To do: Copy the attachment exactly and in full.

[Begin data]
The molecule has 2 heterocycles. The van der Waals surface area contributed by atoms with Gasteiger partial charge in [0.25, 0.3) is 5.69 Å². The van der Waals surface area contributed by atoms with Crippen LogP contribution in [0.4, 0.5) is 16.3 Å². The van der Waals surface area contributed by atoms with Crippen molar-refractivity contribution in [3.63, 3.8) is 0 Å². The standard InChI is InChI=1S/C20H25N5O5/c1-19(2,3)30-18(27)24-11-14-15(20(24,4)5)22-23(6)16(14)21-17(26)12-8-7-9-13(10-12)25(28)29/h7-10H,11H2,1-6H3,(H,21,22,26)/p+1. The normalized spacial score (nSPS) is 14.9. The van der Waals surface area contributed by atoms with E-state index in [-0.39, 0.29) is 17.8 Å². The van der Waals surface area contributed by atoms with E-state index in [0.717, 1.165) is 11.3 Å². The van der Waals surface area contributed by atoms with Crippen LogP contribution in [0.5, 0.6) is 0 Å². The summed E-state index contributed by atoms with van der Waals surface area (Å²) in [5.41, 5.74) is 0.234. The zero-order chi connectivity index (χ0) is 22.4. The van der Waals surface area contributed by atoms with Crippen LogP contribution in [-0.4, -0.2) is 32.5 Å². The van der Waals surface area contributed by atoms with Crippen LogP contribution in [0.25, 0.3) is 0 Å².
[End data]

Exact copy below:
The molecule has 2 heterocycles. The van der Waals surface area contributed by atoms with Gasteiger partial charge in [0.25, 0.3) is 5.69 Å². The van der Waals surface area contributed by atoms with Crippen LogP contribution in [0.4, 0.5) is 16.3 Å². The van der Waals surface area contributed by atoms with Crippen molar-refractivity contribution in [3.63, 3.8) is 0 Å². The standard InChI is InChI=1S/C20H25N5O5/c1-19(2,3)30-18(27)24-11-14-15(20(24,4)5)22-23(6)16(14)21-17(26)12-8-7-9-13(10-12)25(28)29/h7-10H,11H2,1-6H3,(H,21,22,26)/p+1. The normalized spacial score (nSPS) is 14.9. The van der Waals surface area contributed by atoms with E-state index in [-0.39, 0.29) is 17.8 Å². The van der Waals surface area contributed by atoms with E-state index in [0.717, 1.165) is 11.3 Å². The van der Waals surface area contributed by atoms with Crippen LogP contribution in [0.5, 0.6) is 0 Å². The summed E-state index contributed by atoms with van der Waals surface area (Å²) in [5.41, 5.74) is 0.234. The zero-order chi connectivity index (χ0) is 22.4. The van der Waals surface area contributed by atoms with Crippen LogP contribution in [-0.4, -0.2) is 32.5 Å². The van der Waals surface area contributed by atoms with Crippen LogP contribution in [0.25, 0.3) is 0 Å².